Delving into the legend of the Headless Horseman

in Disney, Movies, Movies & TV

Irish, Scottish, and German folklore all tell the tale of a headless horseman terrorizing town folk. In India, the character is seen as a protective hero. American tales of the same character owe their existence to Washington Irving’s 1820 story, The Legend of Sleepy Hollow. This decapitated Hessian mercenary of the Revolutionary War battles returns on All Hallow’s Eve in search of his missing head.

Legend of Smurfy Hollow
Legend of Smurfy Hollow

Through the years the dark rider has been richly depicted in various incarnations and featured in Halloween specials.  In an episode of Kolchak the Nightstalker, his horse was swapped for a motorcycle. Numerous motion pictures have depicted the decapitated one including a 1979 film starring Jeff Goldblum and the Tim Burton adaptation featuring Johnny Depp as Ichabod Crane and Christopher Walken as the rider. The haunting Hessian and his nemesis have an animated presence as well: In the 2015 Halloween special, The Smurfs and the Legend of Smurfy Hollow for example.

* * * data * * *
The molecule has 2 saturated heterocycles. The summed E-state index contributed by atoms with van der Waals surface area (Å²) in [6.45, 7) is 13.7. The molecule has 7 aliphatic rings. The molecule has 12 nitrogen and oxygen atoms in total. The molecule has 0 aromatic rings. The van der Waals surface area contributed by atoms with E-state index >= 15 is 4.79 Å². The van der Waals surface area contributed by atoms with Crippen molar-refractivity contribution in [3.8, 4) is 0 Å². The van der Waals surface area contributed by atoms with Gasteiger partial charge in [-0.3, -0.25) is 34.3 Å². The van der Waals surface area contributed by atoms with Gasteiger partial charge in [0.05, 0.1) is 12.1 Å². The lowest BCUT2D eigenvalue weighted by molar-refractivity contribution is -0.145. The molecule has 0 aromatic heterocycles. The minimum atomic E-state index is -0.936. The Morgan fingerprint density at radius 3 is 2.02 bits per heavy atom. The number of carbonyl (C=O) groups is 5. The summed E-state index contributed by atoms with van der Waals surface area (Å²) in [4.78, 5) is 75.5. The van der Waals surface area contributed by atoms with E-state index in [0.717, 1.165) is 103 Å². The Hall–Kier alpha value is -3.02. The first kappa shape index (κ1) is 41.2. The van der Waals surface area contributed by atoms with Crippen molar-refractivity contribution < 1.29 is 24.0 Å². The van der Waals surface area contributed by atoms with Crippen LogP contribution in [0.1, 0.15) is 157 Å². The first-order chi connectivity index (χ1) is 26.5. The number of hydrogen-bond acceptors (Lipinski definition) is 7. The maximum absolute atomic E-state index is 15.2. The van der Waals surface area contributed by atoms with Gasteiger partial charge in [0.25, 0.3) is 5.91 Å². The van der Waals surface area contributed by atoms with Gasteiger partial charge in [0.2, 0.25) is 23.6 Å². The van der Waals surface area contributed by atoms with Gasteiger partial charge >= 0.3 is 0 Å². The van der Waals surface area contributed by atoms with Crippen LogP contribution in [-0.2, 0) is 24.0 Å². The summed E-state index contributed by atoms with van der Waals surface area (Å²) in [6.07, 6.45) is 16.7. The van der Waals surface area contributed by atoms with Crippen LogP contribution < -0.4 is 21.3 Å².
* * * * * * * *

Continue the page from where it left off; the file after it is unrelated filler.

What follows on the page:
Perhaps the most infamous incarnation of this folk tale is the 1949 Bing Crosby-narrated Walt Disney cartoon short The Legend of Sleepy Hollow (which also brought us the beloved tale of Mr. Toad).  This classic creepy cartoon features schoolmaster Ichabod Crane dropping in at the Van Tassel home for a Halloween party in which Bram Bones recites the tale of the malevolent master of horsemanship’s thirst for a new head. The terrorizing ‘toon spun off a couple of vinyl recordings of the show along with a 1963 deliciously dark cover of the title tune sung by Thurl “Tony the Tiger” Ravenscroft (that little 45 rpm record used to terrify  toddler me and remains a fiendish fall favorite to this day).

The continued success of the 1949 classic cartoon is celebrated at the Magic Kingdom with the “Sleepy Hollow Refreshments” counter just inside Liberty Square. Bram, Ichabod and the Headless Horseman were featured for several years as part of the Fort Wilderness haunted hayride each Halloween season. The hayride, sadly, seems to have vanished, but the haunted Hessian manages to materialize at Mickey’s Halloween party, galloping through the park each night of the eerie event.




Which incarnation of this headless rider terrorizes you the most?  Spin your tale in the comments below.


View Comments (4)